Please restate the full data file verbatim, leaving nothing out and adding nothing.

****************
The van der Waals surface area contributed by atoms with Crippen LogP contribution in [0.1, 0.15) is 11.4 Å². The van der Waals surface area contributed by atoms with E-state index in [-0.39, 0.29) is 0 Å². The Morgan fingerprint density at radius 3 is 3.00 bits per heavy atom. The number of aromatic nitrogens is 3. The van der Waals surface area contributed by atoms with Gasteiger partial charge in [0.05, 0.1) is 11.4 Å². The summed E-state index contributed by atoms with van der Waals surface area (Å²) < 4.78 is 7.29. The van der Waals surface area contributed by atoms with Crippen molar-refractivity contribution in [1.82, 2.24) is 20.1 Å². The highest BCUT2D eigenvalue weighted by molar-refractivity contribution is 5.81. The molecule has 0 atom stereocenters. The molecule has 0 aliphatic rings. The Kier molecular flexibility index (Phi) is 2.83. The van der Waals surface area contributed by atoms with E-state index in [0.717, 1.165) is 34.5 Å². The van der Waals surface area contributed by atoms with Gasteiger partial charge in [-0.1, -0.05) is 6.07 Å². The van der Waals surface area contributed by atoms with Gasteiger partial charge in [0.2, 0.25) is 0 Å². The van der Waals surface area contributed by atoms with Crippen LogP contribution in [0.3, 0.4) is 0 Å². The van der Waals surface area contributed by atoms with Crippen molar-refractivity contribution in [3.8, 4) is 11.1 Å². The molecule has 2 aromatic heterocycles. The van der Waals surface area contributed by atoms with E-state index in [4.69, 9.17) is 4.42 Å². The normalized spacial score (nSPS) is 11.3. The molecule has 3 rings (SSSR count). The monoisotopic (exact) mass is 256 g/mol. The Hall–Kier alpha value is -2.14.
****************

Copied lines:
The van der Waals surface area contributed by atoms with Crippen LogP contribution in [0.1, 0.15) is 11.4 Å². The van der Waals surface area contributed by atoms with E-state index in [-0.39, 0.29) is 0 Å². The Morgan fingerprint density at radius 3 is 3.00 bits per heavy atom. The number of aromatic nitrogens is 3. The van der Waals surface area contributed by atoms with Gasteiger partial charge in [0.05, 0.1) is 11.4 Å². The summed E-state index contributed by atoms with van der Waals surface area (Å²) < 4.78 is 7.29. The van der Waals surface area contributed by atoms with Crippen molar-refractivity contribution in [1.82, 2.24) is 20.1 Å². The highest BCUT2D eigenvalue weighted by molar-refractivity contribution is 5.81. The molecule has 0 atom stereocenters. The molecule has 0 aliphatic rings. The Kier molecular flexibility index (Phi) is 2.83. The van der Waals surface area contributed by atoms with E-state index in [0.717, 1.165) is 34.5 Å². The van der Waals surface area contributed by atoms with Gasteiger partial charge in [-0.1, -0.05) is 6.07 Å². The van der Waals surface area contributed by atoms with Gasteiger partial charge in [0.2, 0.25) is 0 Å². The van der Waals surface area contributed by atoms with Crippen LogP contribution in [0.3, 0.4) is 0 Å². The van der Waals surface area contributed by atoms with Crippen molar-refractivity contribution in [3.8, 4) is 11.1 Å². The molecule has 2 aromatic heterocycles. The van der Waals surface area contributed by atoms with E-state index in [4.69, 9.17) is 4.42 Å². The normalized spacial score (nSPS) is 11.3. The molecule has 3 rings (SSSR count). The monoisotopic (exact) mass is 256 g/mol. The Hall–Kier alpha value is -2.14.